“All of these signals are telling you that guns sold in the state of Missouri are more readily available for criminal misuse,” said Daniel Webster, one of the authors of the Missouri and Connecticut studies. “You had a system that wasn’t perfect, but it was blocking a lot of risky transactions, and then you said, ‘OK, no more accountability.’ ”

Kansas City Mayor Sly James said that since the repeal of the 2007 permitting law, illegal guns have become more readily available in his city. (Last month, Gov. Jay Nixon vetoed a bill that would have expanded gun rights in Missouri, including making it easier for Missouri residents to obtain concealed-carry permits. Republican lawmakers in the state have vowed to override the veto.)

“The state of Missouri has totally taken away the ability of cities to have any impacts at all on the number of guns on the street,” James said. “It makes it easier for people to get guns in this city, and from my perspective as the mayor of the city … it’s absolutely the worst thing in the world to have more guns on the street.”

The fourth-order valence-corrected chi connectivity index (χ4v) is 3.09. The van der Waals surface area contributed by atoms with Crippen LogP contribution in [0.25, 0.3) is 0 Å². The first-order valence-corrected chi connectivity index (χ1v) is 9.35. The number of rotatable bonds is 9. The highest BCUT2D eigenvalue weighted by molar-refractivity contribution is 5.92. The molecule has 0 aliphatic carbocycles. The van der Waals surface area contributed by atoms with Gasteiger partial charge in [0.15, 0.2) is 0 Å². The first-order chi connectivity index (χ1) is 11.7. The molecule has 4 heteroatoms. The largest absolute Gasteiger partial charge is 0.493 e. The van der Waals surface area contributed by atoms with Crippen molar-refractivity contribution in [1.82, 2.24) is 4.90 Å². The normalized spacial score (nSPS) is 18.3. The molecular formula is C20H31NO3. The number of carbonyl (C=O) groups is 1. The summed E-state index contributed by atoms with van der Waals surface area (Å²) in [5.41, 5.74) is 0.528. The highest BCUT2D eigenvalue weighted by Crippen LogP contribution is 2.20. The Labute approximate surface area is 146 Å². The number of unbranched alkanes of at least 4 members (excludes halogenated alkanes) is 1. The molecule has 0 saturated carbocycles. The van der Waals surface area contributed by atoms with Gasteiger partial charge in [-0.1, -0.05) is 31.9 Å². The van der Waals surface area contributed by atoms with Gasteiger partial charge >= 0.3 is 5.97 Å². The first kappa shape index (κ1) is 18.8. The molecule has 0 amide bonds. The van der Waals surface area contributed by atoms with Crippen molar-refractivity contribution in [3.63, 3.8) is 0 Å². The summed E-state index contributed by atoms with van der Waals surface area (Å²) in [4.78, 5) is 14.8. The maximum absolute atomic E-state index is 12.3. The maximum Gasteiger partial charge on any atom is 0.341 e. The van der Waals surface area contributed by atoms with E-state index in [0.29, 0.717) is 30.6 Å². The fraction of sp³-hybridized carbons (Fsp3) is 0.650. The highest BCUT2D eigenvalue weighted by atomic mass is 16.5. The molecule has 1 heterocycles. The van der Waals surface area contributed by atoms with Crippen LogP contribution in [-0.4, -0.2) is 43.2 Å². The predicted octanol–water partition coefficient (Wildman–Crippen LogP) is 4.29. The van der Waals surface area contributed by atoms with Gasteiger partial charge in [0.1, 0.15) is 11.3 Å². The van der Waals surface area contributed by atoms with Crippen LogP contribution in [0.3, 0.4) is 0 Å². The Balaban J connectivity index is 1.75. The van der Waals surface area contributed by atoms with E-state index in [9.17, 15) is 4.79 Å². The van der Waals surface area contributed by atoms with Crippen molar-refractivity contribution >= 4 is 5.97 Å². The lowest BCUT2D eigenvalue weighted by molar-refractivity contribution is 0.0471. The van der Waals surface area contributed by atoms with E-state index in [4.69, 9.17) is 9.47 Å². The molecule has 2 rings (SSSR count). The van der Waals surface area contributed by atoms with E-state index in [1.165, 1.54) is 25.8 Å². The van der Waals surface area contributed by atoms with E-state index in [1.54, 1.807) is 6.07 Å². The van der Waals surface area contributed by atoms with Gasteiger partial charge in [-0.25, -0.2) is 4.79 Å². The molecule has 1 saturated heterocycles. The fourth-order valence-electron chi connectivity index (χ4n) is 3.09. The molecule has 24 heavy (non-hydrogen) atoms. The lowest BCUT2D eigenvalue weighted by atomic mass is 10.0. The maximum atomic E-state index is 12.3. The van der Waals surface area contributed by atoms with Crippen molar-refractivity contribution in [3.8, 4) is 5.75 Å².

Before its repeal, Missouri’s law had been one of the strictest in the nation, requiring not just a simple background check but a “permit to purchase” — potential buyers had to go in person to their local law-enforcement agency, which ran a check and then issued a 30-day permit to buy a gun. Connecticut’s new law is similar.

Federal background checks, by contrast, are performed by sellers, who run a buyer’s name and other identifying information through an FBI database. Most proposals for universal background checks would apply the existing federal system to private sales — buyers and sellers would have to go to a licensed dealer to complete their transactions. Researchers don’t know whether that approach would have the same impact as the stricter permit-to-purchase rules. (Webster and his colleagues are now studying this question.)

Still, the push for universal background checks has more momentum than most other gun control measures. They are supported by large majorities in most polls, including by many gun owners. In 2013, a bipartisan background check bill won support from a majority of senators, though it failed to garner enough votes to overcome a filibuster. President Obama recently announced a series of executive actions intended to narrow that loophole, though gun rights groups are suing to block the new rules.

This article is part of our project exploring the more than 33,000 annual gun deaths in America and what it would take to bring that number down.

Ben Casselman was a senior editor and the chief economics writer for FiveThirtyEight.